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The Art of Napping
Preparing for a nap

While slaving away at my computer, my concentration is lured by the gurgly sounds of my dog snoring.  Granted, he is thirteen  complete with a white mug and has earned his right to frequent napping.  But this is his fifth snooze within two hours and I am beginning to suspect  he is taking advantage of his senior status.  Either that or  he has developed  narcolepsy, which I have not ruled out entirely.  Jesse, my dog, (alias Senior Beebs, Poopenheimer, Mr. Stinks-a-lot--his Native name, and Little Diggie) has perfected  the art of napping through daily devotions.   His dedication to napping is similar to my yoga practice; the difference is Jesse remains in perpetual shivasana--the corpse pose.  He prepares for his naps with quick pre-napping exercises, sighing loudly followed by a few short snorts and then the pre-nap itself.  After the pre-nap, there is the complete nap, which is typically longer than the pre-nap.   What differentiates the actual nap from the pre-nap is the twitching.  During the real thing--the dog's paws quaver, his legs warble, and he talks.  While sleeping in this phase, he whimpers or sputters a muted bark, his feet tremble, and his legs begin to mimick running.  If they are against a wall, the legs make a noisey scratching sort of sound; he is dreaming of the bygone days, traipsing through forest and fields, bounding down hills at full throttle with a rock or stick in his mouth looking for a safe place to bury it for later.  After the conclusion of the complete nap is the post nap.  This snippet phase of the napping begins with a hearty shaking of the head (stand clear  of the dog during this exercise) and involves frequent positional adjustments.  Jesse, while in post-nap prefers to either blow spits bubbles or scratch his left ear incessantly before settling into a five minute slumber.  Once the post-nap is over, he waters up in preparation for the cycle to begin again.   He saunters over to the water bowl, slurps, drools, then flings the spittle (it usually lands on the wall or my leg)  as far as he can .  Then, he walks around checking out prospective places for his next doze; once found, he plops down with a  moan that sounds similar to  a squeaky wooden step and within seconds is back in snooze land.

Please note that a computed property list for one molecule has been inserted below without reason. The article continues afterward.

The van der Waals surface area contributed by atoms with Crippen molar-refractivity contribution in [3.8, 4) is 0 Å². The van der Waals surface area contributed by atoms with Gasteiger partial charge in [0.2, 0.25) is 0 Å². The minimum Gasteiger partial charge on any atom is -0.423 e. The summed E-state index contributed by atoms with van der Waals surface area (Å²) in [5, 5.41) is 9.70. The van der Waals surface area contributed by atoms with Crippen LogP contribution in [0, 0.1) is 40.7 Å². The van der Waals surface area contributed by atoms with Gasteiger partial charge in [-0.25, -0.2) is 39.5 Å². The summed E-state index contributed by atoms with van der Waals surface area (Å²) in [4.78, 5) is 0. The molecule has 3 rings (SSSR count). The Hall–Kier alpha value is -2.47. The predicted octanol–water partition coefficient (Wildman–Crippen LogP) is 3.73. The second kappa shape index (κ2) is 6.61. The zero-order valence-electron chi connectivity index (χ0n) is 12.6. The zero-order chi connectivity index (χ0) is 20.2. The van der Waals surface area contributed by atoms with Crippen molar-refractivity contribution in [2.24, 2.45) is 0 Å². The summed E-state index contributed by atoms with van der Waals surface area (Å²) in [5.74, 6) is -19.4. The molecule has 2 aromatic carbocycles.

I suppose I am being critical of the old guy.  Maybe I'm jealous.  Envious of his perserverance, his absolute undeterred allegiance to the art of napping.  Perhaps I'll try some of his techniques, fling some spit around the room, grunt a little, after all I'm dogone tired.

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